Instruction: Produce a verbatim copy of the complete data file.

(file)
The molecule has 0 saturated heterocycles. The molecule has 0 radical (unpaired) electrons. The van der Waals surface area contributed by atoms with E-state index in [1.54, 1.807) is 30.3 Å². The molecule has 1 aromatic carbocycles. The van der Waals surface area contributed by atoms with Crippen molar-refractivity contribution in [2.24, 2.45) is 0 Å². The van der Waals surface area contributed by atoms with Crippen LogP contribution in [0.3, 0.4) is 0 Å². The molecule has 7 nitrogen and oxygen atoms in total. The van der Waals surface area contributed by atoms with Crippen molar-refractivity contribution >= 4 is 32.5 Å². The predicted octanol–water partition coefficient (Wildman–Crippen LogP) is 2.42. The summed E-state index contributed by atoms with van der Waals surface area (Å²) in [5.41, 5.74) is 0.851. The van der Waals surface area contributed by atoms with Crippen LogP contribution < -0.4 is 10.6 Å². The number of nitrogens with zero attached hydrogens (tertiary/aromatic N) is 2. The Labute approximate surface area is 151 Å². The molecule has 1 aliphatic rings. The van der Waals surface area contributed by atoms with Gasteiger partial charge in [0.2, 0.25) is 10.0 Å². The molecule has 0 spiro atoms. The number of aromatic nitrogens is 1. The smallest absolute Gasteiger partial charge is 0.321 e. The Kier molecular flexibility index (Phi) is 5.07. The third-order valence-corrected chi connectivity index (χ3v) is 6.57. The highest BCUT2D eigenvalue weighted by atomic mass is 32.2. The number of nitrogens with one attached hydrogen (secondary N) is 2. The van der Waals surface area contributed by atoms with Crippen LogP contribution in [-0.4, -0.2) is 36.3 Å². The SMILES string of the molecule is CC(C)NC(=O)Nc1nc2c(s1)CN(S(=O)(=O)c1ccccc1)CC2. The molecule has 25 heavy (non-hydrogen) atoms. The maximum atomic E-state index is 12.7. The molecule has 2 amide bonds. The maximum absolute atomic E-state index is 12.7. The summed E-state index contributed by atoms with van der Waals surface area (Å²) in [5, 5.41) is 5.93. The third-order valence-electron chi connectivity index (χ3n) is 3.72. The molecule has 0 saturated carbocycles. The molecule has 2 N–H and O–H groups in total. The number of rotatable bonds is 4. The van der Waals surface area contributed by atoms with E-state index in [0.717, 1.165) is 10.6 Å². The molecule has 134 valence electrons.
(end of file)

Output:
The molecule has 0 saturated heterocycles. The molecule has 0 radical (unpaired) electrons. The van der Waals surface area contributed by atoms with E-state index in [1.54, 1.807) is 30.3 Å². The molecule has 1 aromatic carbocycles. The van der Waals surface area contributed by atoms with Crippen molar-refractivity contribution in [2.24, 2.45) is 0 Å². The van der Waals surface area contributed by atoms with Crippen LogP contribution in [0.3, 0.4) is 0 Å². The molecule has 7 nitrogen and oxygen atoms in total. The van der Waals surface area contributed by atoms with Crippen molar-refractivity contribution >= 4 is 32.5 Å². The predicted octanol–water partition coefficient (Wildman–Crippen LogP) is 2.42. The summed E-state index contributed by atoms with van der Waals surface area (Å²) in [5.41, 5.74) is 0.851. The van der Waals surface area contributed by atoms with Crippen LogP contribution < -0.4 is 10.6 Å². The number of nitrogens with zero attached hydrogens (tertiary/aromatic N) is 2. The Labute approximate surface area is 151 Å². The molecule has 1 aliphatic rings. The van der Waals surface area contributed by atoms with Gasteiger partial charge in [0.2, 0.25) is 10.0 Å². The molecule has 0 spiro atoms. The number of aromatic nitrogens is 1. The smallest absolute Gasteiger partial charge is 0.321 e. The Kier molecular flexibility index (Phi) is 5.07. The third-order valence-corrected chi connectivity index (χ3v) is 6.57. The highest BCUT2D eigenvalue weighted by atomic mass is 32.2. The number of nitrogens with one attached hydrogen (secondary N) is 2. The van der Waals surface area contributed by atoms with Crippen LogP contribution in [-0.4, -0.2) is 36.3 Å². The SMILES string of the molecule is CC(C)NC(=O)Nc1nc2c(s1)CN(S(=O)(=O)c1ccccc1)CC2. The molecule has 25 heavy (non-hydrogen) atoms. The maximum atomic E-state index is 12.7. The molecule has 2 amide bonds. The maximum absolute atomic E-state index is 12.7. The summed E-state index contributed by atoms with van der Waals surface area (Å²) in [5, 5.41) is 5.93. The third-order valence-electron chi connectivity index (χ3n) is 3.72. The molecule has 0 saturated carbocycles. The molecule has 2 N–H and O–H groups in total. The number of rotatable bonds is 4. The van der Waals surface area contributed by atoms with E-state index in [0.717, 1.165) is 10.6 Å². The molecule has 134 valence electrons.